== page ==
Study of Masonry beyond the ritual, Masonic fellowship, and cooperative solving of mutual problems have been the objectives of several voluntary groups in the last half-century since travel has become easier.
The San Luis Valley Masonic Association held annual gatherings before and after the turn of the century. It was composed of seven Lodges: Saguache No. 32, Alamosa No. 44, Monte Vista No. 73, Creede No. 94, Vulcan No. 103 of Hooper, Del Norte No. 105, and Center No. 128. They maintained a park where members had summer homes and recreational facilities. George E. Simonton, Grand Master in 1913, reported that over 400 Masons and families were in attendance when he visited there.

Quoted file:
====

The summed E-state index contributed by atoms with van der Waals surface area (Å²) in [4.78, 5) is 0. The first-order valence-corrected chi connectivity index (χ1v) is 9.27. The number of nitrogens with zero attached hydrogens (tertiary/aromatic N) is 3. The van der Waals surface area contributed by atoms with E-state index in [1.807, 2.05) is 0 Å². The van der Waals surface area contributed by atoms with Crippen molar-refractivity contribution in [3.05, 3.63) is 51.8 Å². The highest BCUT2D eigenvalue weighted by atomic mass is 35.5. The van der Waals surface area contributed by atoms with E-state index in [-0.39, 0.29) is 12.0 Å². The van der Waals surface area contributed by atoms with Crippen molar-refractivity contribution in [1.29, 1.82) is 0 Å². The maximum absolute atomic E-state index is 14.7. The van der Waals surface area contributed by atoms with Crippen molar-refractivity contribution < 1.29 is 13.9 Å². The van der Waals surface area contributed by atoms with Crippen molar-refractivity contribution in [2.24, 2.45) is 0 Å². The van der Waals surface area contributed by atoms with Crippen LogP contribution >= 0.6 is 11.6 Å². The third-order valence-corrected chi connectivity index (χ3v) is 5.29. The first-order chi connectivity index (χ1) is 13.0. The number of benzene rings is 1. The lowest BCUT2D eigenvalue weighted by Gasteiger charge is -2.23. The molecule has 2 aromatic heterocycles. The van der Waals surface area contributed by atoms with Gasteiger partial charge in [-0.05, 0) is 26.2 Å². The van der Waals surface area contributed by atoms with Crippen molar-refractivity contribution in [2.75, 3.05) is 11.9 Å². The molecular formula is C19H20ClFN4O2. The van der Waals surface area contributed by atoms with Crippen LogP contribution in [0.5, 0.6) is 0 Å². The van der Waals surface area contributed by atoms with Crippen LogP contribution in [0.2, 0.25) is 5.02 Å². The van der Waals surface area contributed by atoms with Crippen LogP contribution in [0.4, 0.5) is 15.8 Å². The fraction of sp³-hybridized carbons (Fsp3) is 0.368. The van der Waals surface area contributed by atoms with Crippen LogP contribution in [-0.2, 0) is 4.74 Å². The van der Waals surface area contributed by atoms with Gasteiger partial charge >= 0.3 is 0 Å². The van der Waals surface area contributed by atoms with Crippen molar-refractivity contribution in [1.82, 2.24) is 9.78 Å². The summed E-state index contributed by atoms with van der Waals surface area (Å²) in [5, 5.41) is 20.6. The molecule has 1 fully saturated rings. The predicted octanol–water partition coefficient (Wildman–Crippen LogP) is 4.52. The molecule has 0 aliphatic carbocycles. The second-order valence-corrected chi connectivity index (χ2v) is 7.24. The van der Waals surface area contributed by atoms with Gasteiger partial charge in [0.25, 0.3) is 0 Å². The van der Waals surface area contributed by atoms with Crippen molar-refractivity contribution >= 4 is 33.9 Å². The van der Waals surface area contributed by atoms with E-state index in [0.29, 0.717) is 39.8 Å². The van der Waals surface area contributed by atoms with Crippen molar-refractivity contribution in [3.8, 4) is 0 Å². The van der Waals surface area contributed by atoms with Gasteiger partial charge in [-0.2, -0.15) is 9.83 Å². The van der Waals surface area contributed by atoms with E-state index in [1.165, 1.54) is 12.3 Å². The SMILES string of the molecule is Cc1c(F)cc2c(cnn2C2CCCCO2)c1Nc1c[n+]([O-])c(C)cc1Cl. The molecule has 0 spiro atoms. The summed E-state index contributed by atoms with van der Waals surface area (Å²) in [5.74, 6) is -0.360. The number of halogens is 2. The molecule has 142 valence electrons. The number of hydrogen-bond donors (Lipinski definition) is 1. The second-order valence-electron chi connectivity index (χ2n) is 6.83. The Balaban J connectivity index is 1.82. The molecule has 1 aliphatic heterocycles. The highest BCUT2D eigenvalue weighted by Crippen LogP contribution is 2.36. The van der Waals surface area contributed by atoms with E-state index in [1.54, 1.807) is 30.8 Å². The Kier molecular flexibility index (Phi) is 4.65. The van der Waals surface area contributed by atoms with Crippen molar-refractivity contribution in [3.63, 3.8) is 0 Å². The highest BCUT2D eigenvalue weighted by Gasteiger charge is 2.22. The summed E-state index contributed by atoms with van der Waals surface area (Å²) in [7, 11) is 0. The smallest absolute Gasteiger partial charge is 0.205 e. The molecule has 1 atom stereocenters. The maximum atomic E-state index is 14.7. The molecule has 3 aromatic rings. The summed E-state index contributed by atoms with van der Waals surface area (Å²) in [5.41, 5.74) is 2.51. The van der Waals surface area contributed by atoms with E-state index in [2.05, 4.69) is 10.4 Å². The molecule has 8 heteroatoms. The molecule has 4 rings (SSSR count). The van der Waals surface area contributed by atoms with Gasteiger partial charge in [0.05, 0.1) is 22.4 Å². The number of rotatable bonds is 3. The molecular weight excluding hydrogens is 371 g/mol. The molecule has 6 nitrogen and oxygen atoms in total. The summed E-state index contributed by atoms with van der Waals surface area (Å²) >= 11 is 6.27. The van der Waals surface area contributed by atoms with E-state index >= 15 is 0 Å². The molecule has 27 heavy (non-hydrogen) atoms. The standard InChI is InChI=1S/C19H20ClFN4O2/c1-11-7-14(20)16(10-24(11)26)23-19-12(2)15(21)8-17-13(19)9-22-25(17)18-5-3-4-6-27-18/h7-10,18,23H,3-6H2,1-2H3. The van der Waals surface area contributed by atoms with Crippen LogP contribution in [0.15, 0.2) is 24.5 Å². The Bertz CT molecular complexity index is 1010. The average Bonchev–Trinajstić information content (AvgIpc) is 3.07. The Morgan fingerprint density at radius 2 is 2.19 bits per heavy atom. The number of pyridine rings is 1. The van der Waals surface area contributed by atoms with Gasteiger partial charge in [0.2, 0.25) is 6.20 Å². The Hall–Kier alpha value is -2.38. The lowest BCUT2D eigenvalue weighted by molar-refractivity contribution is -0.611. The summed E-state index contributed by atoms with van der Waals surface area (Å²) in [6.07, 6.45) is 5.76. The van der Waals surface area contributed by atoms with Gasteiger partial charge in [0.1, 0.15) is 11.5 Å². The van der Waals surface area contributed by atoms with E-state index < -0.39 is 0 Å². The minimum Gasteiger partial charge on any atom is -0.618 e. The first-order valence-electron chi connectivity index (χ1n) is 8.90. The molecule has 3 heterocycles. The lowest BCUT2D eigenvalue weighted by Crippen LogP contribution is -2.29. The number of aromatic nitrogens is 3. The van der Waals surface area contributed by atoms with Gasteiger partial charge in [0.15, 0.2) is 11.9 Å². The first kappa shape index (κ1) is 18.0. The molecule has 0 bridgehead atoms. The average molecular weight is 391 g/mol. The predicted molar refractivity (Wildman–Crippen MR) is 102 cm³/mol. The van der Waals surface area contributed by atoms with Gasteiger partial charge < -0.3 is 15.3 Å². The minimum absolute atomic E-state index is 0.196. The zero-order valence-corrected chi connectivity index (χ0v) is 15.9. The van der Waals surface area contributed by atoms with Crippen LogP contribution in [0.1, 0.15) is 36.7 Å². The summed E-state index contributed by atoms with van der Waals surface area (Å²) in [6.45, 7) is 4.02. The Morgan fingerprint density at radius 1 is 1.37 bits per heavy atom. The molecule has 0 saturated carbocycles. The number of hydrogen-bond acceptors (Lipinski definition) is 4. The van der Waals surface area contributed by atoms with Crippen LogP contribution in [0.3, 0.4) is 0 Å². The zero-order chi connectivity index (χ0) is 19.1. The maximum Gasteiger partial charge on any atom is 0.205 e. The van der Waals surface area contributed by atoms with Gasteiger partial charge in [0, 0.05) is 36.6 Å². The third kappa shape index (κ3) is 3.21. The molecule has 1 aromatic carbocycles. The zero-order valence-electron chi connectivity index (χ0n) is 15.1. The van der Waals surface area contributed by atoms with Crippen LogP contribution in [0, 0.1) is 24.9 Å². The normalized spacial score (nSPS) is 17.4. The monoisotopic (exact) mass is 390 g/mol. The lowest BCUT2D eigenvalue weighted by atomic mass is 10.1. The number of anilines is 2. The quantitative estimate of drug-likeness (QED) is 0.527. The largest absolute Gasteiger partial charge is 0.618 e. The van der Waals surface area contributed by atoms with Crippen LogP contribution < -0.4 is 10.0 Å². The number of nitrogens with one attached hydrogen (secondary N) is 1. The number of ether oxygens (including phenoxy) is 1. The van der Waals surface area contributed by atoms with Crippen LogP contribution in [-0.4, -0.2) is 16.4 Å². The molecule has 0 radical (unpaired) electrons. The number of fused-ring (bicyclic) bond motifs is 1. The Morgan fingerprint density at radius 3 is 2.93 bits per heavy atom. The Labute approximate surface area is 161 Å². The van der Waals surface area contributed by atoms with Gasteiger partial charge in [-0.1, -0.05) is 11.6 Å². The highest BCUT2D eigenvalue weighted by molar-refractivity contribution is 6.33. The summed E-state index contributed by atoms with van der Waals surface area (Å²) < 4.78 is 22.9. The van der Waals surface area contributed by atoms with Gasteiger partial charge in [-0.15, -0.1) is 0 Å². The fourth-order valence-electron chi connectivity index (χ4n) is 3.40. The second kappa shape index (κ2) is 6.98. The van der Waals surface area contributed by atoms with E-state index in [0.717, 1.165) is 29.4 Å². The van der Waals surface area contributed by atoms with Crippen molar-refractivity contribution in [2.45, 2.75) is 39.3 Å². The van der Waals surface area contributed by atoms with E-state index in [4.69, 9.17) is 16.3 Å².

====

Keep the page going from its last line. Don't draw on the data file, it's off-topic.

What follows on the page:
A Northeastern Colorado Masonic association was organized shortly after the influx of new members following World War 1. Eight Lodges comprised the group.
The Denver Association of Masonic Officers was started by M. W. Bro. Albert G. McGaffey and still functions actively.
Lodges on the Moffat Railroad formed the Northwestern Educational Masonic Association in 1940. The Research Lodge of Colorado received Grand Lodge Approval in 1952. It has 260 members in this and other states, including several Masonic organizations.
The Southern Colorado Masonic Symposium, sponsored by Silver State Lodge No. 95 in Pueblo each spring, is an outgrowth of a Masonic Lodge celebration started in 1952. A program of original Masonic papers by outstanding Masonic scholars of the state is preceded by degree exemplification involving representatives of not less than 15 and as many as 35 lodges of southeastern Colorado.